Paranormal Activity 4
In 2009, a smartly made little found
footage film took the world by storm. Shot on a shoestring budget,
Paranormal Activity served as a beacon of what was possible to those
who viewed high production costs as a barrier to making a successful
independent film. Fast forward to 2012 and the unlikely has happened:
The Paranormal Activity franchise has become a commercial
juggernaut, churning out a fresh instalment each Halloween in a
tradition that fills the gap left in the market by the annual
oversaturation of Saw sequels. So how does the most recent
instalment hold up?
Unlike the previous sequels, which
focused primarily on the back story of the Demon’s first interactions
with a young Katie and the abduction of her Sister’s child Hunter,
Paranormal Activity 4 ostensibly moves the story forward by
picking up five years after the previously mentioned abduction and the
deaths of Katie’s sister and husband and her own partner, Micah. Moving
in across the road from teenager Alex, Katie soon disappears, leaving
her child Robbie in the care of Alex’s family.
It soon becomes apparent that Robbie
isn’t a normal child; he talks of an invisible friend and draws arcane
symbols around the house and on Alex’s little brother Wyatt, claiming
that doing so will “help them see Him”. Alex’s boyfriend Ben notices
Robbie climbing into bed with a sleeping Alex after recording one of
their webcam chats and the two conspire to set up cameras around the
house in an attempt to get to the bottom of Robbie’s bizarre behaviour.
It’s clear that by this point in the
franchise the directors have mastered the art of faux home-video
filmmaking, so the scenes come off as natural and unrehearsed. However,
a majority of the film is basically one protracted set up to the final
scene. This is a common structure for horror films but never has it felt
as overtly obvious as it does here. Directors Ariel Schuman and Henry
Joost seem to be going through the motions here, padding out the rather
skeletal plot with pointless footage that goes no way to answering the
myriad of questions long time fans of the franchise may have. One has to
wonder if this is the direction they saw their career going after they
gained success with the brilliant Catfish.
Alex and Ben make for likeable
protagonists and their naturalistic interaction goes some way to making
the premise of the film believable but it’s hard to feel anything for
the characters once they’re finally thrust into danger; the script is
meandering, drip feeding information regarding the witch’s coven
introduced in the third film without ever actually moving the story
forward and the “scares” of the film amount to not much more than shots
of children and Katie standing in the dark staring at something and a
swinging chandelier. The film does an admirable job using different
camera sources, such as webcams and even the Kinect, but when compared
to the brilliant Fan-Cam from part 3 these gimmicks come up short.
You wouldn’t expect a film that
purports to be “found footage” to have an image quality up there with
multi-million dollar blockbusters and Paranormal Activity 4 isn’t going
to change that expectation any time soon. As is fitting within the
context of the film, picture quality is tantamount to that of a decently
priced consumer-grade camcorder, so don’t expect the crisp image and
intricate detail usually found on Blu-ray. Colours are slightly washed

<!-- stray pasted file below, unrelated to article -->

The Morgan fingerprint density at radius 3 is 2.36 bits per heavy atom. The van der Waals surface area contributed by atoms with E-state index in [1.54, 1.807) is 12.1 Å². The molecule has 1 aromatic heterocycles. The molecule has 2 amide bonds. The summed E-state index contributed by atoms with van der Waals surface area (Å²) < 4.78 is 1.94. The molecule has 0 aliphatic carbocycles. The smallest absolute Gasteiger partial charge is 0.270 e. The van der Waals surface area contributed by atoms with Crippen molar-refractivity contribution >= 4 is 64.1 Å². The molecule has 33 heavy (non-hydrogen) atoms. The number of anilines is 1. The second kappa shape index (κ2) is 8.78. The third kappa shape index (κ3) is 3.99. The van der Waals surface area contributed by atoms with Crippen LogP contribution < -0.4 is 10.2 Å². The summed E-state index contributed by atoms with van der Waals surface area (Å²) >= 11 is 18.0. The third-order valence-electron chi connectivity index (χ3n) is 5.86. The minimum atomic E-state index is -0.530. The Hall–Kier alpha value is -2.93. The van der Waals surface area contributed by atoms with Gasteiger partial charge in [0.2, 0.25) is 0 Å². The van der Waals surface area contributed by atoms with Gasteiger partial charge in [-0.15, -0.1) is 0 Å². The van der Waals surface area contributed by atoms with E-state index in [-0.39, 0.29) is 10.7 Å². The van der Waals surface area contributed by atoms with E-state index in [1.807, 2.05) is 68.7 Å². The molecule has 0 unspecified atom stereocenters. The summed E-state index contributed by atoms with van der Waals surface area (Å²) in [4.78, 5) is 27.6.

out, particularly skin tones and the grainy night shots but again these
apparent flaws further serve to sell the concept of the film really
being comprised of home footage and in that respect, the transfer more
than does its job.
Paranormal Activity 4 comes with a robust DTS-HD Master Audio 5.1
lossless soundtrack; unfortunately this isn’t truly taken advantage of
until the final fifteen or so minutes of the film when the fright level
(and, by proxy, the sound levels) get ramped up to ten. There’s nice
differentiation between individual sound elements and no bleed through
from other channels. Overall it’s a nice little transfer that serves
the film well, with no technical issues apparent.
The only real extra feature of note is a 28 minute compilation of raw,
unedited clips called ‘The Recovered Files’. Aside from a few amusing
interactions between Alex and Ben, there isn’t anything here that adds
to the film, proving to be almost as tedious a viewing experience as the
movie itself. Also available is the option to watch either the extended
version or the more streamlined theatrical cut.
List of features:
Recovered Files (28:56)
It’s not hard to see why the studio
keeps pumping out these films – With a budget of just over 13 million
for four films they’ve made over 700 million in return. Numbers like
that indicate that the franchise is here to stay regardless of the
critical reception of this film. Indeed, Paranormal Activity 5 is
already in pre-production, with original director Oren Peli returning to
Following the surprisingly well
crafted sequels, Paranormal Activity 4 appears to be the first
major stumbling block in this franchise’s lucrative history; with too
many monotonous scenes punctuated by clichéd “JUMP!” scares, this entry
relies too heavily on what has worked in the other films, turning the
experience into one of familiarity and, dare I say it, boredom.
Long time fans of the franchise will
view this as an entertaining, albeit inconsequential, addition to the
canon of the series, but the lack of revelations concerning the
increasingly muddled mythology may serve to disenchant them somewhat.
Hopefully the upcoming fifth instalment will be more forthcoming.